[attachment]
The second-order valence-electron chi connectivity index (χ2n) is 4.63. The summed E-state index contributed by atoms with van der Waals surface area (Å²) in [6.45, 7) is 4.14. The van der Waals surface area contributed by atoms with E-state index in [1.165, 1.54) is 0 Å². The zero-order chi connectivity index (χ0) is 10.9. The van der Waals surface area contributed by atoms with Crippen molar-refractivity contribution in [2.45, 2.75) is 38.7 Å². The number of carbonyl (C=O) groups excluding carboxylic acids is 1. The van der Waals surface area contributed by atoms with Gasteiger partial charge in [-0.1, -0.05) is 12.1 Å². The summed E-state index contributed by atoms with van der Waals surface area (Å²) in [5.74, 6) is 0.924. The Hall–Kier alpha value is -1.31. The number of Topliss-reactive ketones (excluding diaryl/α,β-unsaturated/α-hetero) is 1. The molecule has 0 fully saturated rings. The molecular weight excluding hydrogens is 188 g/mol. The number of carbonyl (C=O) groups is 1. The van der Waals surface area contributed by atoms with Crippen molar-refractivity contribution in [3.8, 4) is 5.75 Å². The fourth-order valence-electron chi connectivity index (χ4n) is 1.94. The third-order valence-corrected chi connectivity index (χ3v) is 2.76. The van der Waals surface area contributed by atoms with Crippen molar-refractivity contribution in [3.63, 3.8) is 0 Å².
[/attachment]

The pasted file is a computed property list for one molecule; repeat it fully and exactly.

The second-order valence-electron chi connectivity index (χ2n) is 4.63. The summed E-state index contributed by atoms with van der Waals surface area (Å²) in [6.45, 7) is 4.14. The van der Waals surface area contributed by atoms with E-state index in [1.165, 1.54) is 0 Å². The zero-order chi connectivity index (χ0) is 10.9. The van der Waals surface area contributed by atoms with Crippen molar-refractivity contribution in [2.45, 2.75) is 38.7 Å². The number of carbonyl (C=O) groups excluding carboxylic acids is 1. The van der Waals surface area contributed by atoms with Gasteiger partial charge in [-0.1, -0.05) is 12.1 Å². The summed E-state index contributed by atoms with van der Waals surface area (Å²) in [5.74, 6) is 0.924. The Hall–Kier alpha value is -1.31. The number of Topliss-reactive ketones (excluding diaryl/α,β-unsaturated/α-hetero) is 1. The molecule has 0 fully saturated rings. The molecular weight excluding hydrogens is 188 g/mol. The number of carbonyl (C=O) groups is 1. The van der Waals surface area contributed by atoms with Crippen molar-refractivity contribution in [3.8, 4) is 5.75 Å². The fourth-order valence-electron chi connectivity index (χ4n) is 1.94. The third-order valence-corrected chi connectivity index (χ3v) is 2.76. The van der Waals surface area contributed by atoms with Crippen molar-refractivity contribution in [3.63, 3.8) is 0 Å².